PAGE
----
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  • Writer's pictureBy Paul Lagan

It's down to business as new chapter in Chelsea's history is about to begin

Thomas Tuchel after Chelsea's win against Watford Picture: Paul Lagan

By Paul Lagan

It’s apparently back to business for Chelsea Football Club as they start their preparations for next season following the UK Government, and Premier League approval of the sale of the club.

The idea that the club has been frozen into a state of impotency while the UK sanctions were imposed was, of course, nonsense.

The actual buying and selling of players was prohibited, as was the commercial arm of the business with the megastore closed and no match day programmes sold to supporters. But, apart from that, work continued in the corridors of SW6 and at the training ground.

People were able to talk – that was not sanctioned – so while deals were unable to be signed, they continued to be negotiated as normal.

The pre-season tour of the US is a case in hand, as will be the swift completion of a couple of deals with players still under contract but want to leave Chelsea.

Those whose contracts expire at the end of June – Toni Rudiger and Andreas Christensen are public knowledge, while Cesar Azplicueta and Marcos Alonso’s moves back to Spain to Barcelona will be the first the new consortium have to deal with but, again, talks are already advanced.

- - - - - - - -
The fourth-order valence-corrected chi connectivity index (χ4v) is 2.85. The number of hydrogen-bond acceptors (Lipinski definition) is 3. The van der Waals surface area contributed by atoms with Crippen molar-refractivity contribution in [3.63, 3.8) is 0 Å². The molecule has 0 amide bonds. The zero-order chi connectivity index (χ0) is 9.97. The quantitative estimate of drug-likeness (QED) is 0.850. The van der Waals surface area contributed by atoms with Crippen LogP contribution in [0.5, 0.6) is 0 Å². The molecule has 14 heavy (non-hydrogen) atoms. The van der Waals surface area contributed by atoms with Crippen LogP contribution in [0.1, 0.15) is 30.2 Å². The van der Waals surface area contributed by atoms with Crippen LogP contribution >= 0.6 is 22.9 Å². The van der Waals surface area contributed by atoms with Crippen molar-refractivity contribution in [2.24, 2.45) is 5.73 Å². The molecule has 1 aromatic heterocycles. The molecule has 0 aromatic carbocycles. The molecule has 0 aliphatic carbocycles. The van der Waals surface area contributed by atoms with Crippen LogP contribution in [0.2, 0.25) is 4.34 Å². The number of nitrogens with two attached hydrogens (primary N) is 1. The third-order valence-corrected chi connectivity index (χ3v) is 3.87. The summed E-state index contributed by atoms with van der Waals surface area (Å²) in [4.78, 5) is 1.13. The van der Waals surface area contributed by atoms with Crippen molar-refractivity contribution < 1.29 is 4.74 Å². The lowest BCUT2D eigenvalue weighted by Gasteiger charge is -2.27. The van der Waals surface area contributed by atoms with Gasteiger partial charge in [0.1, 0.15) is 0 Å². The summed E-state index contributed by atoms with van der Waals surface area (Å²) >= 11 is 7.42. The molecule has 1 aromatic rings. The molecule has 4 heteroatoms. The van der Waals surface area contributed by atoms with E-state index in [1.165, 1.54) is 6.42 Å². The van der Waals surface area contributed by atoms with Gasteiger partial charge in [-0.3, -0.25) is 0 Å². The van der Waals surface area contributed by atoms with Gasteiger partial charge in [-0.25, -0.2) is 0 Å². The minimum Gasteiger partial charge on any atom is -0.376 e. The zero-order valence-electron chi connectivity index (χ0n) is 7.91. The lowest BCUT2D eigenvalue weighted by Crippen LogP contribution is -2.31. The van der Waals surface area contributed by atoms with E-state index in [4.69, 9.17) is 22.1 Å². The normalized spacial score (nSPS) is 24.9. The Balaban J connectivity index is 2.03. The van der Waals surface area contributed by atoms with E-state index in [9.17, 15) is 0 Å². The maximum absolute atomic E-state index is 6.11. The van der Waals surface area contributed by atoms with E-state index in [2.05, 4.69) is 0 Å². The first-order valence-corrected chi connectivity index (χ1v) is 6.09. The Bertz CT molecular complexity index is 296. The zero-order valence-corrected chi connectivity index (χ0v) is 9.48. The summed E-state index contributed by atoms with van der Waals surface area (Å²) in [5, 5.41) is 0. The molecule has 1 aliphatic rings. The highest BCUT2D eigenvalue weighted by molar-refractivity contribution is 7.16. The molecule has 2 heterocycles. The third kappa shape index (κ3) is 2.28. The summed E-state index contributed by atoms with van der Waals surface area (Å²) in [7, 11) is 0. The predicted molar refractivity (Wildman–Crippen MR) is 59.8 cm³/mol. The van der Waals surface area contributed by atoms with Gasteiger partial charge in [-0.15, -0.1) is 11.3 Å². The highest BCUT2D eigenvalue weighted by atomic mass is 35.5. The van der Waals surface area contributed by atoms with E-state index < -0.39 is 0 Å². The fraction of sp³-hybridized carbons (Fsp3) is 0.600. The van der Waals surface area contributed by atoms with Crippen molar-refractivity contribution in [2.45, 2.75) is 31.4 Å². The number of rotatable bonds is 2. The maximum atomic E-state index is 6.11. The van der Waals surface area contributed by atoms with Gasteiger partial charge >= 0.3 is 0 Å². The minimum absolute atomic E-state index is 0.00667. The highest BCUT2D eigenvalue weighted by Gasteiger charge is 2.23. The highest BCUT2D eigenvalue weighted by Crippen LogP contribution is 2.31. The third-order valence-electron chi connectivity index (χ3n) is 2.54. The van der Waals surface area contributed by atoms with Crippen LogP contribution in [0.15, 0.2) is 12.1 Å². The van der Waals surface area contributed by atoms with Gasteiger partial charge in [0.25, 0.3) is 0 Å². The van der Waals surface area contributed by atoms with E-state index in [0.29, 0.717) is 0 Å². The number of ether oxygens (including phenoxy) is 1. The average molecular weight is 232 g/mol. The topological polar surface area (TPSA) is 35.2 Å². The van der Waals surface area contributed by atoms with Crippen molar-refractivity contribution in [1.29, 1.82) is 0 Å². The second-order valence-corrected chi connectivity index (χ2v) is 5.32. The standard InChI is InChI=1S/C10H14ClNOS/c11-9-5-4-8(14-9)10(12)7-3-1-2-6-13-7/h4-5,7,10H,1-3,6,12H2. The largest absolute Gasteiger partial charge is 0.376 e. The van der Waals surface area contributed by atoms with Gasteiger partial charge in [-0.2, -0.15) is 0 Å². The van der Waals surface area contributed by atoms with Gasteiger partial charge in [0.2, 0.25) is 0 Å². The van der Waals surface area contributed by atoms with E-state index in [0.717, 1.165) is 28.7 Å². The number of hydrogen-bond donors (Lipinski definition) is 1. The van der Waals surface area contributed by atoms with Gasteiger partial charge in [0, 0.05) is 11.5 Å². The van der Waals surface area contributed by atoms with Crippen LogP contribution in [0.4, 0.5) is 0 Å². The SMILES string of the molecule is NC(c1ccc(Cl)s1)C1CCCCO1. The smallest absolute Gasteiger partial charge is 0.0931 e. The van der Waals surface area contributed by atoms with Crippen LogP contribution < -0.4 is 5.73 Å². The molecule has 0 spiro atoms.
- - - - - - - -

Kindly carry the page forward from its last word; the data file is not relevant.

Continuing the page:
The potential cloud hanging over staff was very much a smokescreen as no one would seriously allow the SW6 outfit to fold. That’s not to say once Todd Boehly and his fellow directors from investment company Clearlake Capital have their feet under the table that they will not make significant changes.

While employment law will prevent wholesale redundancies in the coming months, a review of the business will be undertaken with a new business model imposed on the club’s activities.

The last resort of asking former owner Roman Abramovich for £100million to buy a striker or two will end. But for the club to stand still – hope for a top-four finish in the league – they will need to make significant investment in the senior men’s squad.

For them to become a title-chasing side, they will need to go beyond significant investment.

The new directors need to decide to compete now or hope to develop the squad over a couple of seasons.

The danger of course is that other clubs may overtake them. Newcastle and Tottenham will invest heavily in their squads in the summer.

Spurs, having realised the errors of their ways will give head coach Antonio Conte the funds to get the players he wants – rather than the less expensive version of the player he wanted.

Emma Hayes has won the WSL (Women’s Super League) Manager Of The Season for the third successive year.

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